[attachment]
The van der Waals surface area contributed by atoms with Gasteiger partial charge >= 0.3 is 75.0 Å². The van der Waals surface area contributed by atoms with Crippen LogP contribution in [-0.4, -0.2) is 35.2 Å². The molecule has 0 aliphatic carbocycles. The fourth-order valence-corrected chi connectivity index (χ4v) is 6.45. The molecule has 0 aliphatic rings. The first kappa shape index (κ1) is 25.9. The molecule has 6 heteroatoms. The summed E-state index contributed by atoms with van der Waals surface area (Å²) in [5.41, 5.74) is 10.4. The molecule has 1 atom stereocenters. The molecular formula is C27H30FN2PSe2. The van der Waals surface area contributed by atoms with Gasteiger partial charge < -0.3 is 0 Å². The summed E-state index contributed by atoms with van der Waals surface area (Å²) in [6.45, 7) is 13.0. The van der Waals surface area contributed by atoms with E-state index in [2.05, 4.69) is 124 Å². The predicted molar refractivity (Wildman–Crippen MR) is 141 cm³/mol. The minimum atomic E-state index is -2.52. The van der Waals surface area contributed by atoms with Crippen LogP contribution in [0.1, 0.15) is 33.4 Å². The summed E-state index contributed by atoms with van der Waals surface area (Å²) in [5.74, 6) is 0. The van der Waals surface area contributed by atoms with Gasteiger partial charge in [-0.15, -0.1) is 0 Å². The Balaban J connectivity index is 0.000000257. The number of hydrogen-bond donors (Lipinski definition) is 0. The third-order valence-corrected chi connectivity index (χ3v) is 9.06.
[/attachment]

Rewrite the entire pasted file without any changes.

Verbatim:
The van der Waals surface area contributed by atoms with Gasteiger partial charge >= 0.3 is 75.0 Å². The van der Waals surface area contributed by atoms with Crippen LogP contribution in [-0.4, -0.2) is 35.2 Å². The molecule has 0 aliphatic carbocycles. The fourth-order valence-corrected chi connectivity index (χ4v) is 6.45. The molecule has 0 aliphatic rings. The first kappa shape index (κ1) is 25.9. The molecule has 6 heteroatoms. The summed E-state index contributed by atoms with van der Waals surface area (Å²) in [5.41, 5.74) is 10.4. The molecule has 1 atom stereocenters. The molecular formula is C27H30FN2PSe2. The van der Waals surface area contributed by atoms with Gasteiger partial charge < -0.3 is 0 Å². The summed E-state index contributed by atoms with van der Waals surface area (Å²) in [6.45, 7) is 13.0. The van der Waals surface area contributed by atoms with E-state index in [2.05, 4.69) is 124 Å². The predicted molar refractivity (Wildman–Crippen MR) is 141 cm³/mol. The minimum atomic E-state index is -2.52. The van der Waals surface area contributed by atoms with Crippen LogP contribution in [0.1, 0.15) is 33.4 Å². The summed E-state index contributed by atoms with van der Waals surface area (Å²) in [5.74, 6) is 0. The van der Waals surface area contributed by atoms with Gasteiger partial charge in [-0.15, -0.1) is 0 Å². The Balaban J connectivity index is 0.000000257. The number of hydrogen-bond donors (Lipinski definition) is 0. The third-order valence-corrected chi connectivity index (χ3v) is 9.06.